The Truth About Synthetic Oil
Because synthetic oils are produced using complex processes, technology allows oil companies to remove impurities found in crude oil. The oil molecules can be tailored to meet the specific demands of modern cars.
Synthetic motor oil allows for longer intervals between oil changes, but it is also dependent on which brand you are using. Some brands recommend an oil change every 3000 or 5000 miles. Others range from 7500 right up to 20,000 miles. Remember that driving conditions and driving style affect the time between oil changes too.
Irrespective of those factors, you should follow the oil change guidelines as laid out in your car’s owner’s manual – especially while your vehicle is still under warranty. When you first make the switch to synthetic, make sure you take your vehicle for oil changes more frequently. This is recommended because your engine might have a build-up of sludge and deposits.
Advantages and Disadvantages
The primary benefit of synthetic motor oils is superior engine protection. Because your car’s engine parts move fast and are always rubbing and moving up against each other, they can wear down. The oil lubricates these parts thereby providing a protective layer between the moving parts. Yes, all oils do this, but synthetic oils will not break down while doing this – as blends and conventional oils do. Synthetic motor oils, therefore, protect your engine for longer.
Synthetics also result in a cleaner engine because they contain fewer impurities and are therefore able to resist sludge and deposit formation. Motor oil tends to leave deposits behind as they circulate through the engine. After a while, these deposits form sludge, reducing your engine’s ability to run at optimal levels.
Synthetic oils have better viscosity and stability than conventional oil or blends. They are specifically designed to flow quickly in winter temperatures and in extreme heat, meaning that your car’s engine is able to run smoothly any time of the year.
More and more modern cars are built with smaller engines, opting instead for turbochargers to supply the necessary power. Conventional oils tend to break down faster under turbocharged conditions. Synthetic motor oil will keep a turbocharged engine operating optimally.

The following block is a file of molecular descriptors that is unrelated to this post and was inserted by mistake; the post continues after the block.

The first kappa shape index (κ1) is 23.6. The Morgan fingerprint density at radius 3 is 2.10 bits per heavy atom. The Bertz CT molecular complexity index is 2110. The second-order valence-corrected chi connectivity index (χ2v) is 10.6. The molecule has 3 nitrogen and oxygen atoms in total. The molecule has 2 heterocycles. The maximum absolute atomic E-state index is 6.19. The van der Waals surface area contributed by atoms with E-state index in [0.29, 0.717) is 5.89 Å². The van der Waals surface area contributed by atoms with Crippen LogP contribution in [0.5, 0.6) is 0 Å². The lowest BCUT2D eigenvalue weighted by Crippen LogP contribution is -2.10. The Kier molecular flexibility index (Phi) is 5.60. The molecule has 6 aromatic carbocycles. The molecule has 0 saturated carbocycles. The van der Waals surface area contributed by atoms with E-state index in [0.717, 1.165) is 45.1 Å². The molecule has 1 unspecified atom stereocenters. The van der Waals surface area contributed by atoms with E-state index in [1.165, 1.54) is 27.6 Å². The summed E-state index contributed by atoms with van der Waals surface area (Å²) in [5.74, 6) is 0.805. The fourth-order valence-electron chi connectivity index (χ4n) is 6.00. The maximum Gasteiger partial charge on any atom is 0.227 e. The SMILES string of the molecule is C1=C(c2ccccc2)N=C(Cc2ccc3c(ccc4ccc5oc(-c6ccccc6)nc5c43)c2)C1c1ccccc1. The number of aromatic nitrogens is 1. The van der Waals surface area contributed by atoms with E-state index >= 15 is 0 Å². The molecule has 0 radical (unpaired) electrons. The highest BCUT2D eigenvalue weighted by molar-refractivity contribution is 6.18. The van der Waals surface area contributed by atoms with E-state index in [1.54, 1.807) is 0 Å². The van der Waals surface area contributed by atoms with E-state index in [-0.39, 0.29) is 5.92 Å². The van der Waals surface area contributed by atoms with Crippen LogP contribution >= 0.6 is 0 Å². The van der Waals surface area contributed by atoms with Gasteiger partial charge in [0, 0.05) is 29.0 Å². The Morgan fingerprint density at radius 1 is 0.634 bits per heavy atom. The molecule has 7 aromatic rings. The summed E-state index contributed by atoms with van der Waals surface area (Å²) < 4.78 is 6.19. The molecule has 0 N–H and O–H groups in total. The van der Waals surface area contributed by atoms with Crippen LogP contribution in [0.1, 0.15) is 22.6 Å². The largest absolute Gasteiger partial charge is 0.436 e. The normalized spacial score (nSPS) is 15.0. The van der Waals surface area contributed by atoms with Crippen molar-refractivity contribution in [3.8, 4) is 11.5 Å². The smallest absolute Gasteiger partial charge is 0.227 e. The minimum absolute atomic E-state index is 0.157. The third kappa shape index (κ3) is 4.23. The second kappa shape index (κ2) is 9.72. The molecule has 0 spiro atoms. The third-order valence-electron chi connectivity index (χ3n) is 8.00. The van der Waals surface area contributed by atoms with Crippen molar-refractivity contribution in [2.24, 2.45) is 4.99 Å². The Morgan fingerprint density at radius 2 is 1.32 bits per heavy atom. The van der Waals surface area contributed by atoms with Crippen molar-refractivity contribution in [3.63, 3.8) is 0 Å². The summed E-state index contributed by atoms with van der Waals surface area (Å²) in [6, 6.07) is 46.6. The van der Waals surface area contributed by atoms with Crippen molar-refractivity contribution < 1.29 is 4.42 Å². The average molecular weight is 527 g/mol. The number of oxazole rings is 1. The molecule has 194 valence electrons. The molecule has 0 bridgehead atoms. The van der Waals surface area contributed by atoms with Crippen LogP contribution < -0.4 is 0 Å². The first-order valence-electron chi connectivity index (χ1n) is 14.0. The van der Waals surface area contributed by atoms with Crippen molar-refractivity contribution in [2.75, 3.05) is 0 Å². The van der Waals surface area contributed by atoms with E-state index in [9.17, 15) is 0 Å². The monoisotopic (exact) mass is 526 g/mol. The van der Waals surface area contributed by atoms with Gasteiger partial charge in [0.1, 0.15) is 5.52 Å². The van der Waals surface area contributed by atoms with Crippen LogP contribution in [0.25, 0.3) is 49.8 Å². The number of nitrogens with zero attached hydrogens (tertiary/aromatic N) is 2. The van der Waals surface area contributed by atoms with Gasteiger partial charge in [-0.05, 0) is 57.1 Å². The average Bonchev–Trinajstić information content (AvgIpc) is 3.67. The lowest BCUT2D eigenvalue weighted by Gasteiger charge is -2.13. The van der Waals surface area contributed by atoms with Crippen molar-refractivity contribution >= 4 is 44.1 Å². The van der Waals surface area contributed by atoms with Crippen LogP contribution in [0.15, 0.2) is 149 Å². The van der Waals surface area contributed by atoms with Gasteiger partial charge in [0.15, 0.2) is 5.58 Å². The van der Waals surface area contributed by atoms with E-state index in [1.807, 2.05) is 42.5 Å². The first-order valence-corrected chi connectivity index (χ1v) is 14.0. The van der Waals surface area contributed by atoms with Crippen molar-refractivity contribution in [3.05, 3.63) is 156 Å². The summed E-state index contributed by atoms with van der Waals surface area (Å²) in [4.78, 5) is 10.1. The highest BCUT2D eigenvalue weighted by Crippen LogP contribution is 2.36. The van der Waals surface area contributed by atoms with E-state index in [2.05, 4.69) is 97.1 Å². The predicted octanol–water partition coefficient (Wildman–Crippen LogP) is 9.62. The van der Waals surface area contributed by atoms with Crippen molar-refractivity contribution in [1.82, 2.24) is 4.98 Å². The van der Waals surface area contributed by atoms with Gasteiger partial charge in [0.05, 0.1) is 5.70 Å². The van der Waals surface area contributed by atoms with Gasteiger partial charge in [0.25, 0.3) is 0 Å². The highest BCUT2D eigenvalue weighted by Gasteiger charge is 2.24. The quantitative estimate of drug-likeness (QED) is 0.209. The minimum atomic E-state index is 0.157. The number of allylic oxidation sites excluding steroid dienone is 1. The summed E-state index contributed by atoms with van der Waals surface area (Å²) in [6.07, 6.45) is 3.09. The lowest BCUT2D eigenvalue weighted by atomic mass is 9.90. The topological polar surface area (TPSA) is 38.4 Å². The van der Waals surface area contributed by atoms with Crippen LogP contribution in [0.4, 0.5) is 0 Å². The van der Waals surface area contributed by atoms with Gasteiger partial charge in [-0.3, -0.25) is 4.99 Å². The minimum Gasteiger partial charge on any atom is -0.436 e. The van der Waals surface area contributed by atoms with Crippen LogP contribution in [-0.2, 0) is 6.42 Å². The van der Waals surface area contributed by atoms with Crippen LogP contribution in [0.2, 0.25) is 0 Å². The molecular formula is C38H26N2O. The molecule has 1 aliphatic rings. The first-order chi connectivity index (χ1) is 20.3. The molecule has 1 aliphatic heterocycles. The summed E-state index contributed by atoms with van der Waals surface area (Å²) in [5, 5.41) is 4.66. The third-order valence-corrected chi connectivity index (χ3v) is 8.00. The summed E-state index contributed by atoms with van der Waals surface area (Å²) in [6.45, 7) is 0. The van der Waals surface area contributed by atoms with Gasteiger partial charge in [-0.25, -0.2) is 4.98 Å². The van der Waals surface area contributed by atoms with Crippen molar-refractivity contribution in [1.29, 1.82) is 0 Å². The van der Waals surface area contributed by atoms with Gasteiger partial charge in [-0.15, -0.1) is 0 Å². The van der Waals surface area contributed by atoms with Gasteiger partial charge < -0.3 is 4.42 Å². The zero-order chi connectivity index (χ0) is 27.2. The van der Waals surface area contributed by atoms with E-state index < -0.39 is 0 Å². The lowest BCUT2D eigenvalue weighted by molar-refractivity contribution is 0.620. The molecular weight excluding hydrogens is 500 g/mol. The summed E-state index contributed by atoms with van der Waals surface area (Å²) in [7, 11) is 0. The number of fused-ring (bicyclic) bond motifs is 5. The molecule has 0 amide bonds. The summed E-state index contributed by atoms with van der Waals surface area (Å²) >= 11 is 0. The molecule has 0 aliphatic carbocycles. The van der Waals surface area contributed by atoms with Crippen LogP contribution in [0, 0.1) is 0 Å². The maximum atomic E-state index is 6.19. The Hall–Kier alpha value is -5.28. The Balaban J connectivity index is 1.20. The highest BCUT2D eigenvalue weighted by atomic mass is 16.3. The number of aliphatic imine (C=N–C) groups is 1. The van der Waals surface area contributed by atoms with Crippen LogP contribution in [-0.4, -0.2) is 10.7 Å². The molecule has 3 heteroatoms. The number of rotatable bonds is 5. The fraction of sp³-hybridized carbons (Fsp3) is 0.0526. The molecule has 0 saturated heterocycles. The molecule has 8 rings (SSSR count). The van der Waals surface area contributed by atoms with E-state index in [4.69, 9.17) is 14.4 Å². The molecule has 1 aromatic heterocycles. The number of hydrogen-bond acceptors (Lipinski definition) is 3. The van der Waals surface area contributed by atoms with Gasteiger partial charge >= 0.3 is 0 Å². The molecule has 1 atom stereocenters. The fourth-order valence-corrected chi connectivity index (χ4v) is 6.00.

Of course, the inevitable disadvantage of synthetic oils is that they are significantly more expensive than conventional motor oils. Another possible disadvantage is that they can be problematic in terms of decomposition in some industrial environments.
When switching from conventional to synthetic oil, take note of certain recommendations. If you drive a vehicle with high mileage (over 75,000 miles) that has never used synthetic motor oil, or if your vehicle has been poorly maintained, it is recommended that you ease into extended oil change intervals to allow the synthetic oil to clean up your engine. In instances like these, you should continue to observe the oil change intervals (and oil filter changes) that the owner’s manual recommends for the first few changes after switching to synthetic.
Full Synthetic vs. Synthetic Blend
Full synthetic motor oils is made from top-quality base oil. Things start to get a bit confusing when additives are incorporated. This means that all brands are slightly different, but as a rule, full synthetics offer superior protection over conventional motor oils or synthetic blends.
If you are ready for your scheduled oil change in Cambridge, Waterloo, or Kitchener, Ontario, consider treating your vehicle to synthetic oil. Contact Special Interest Automobiles for auto service expert advice.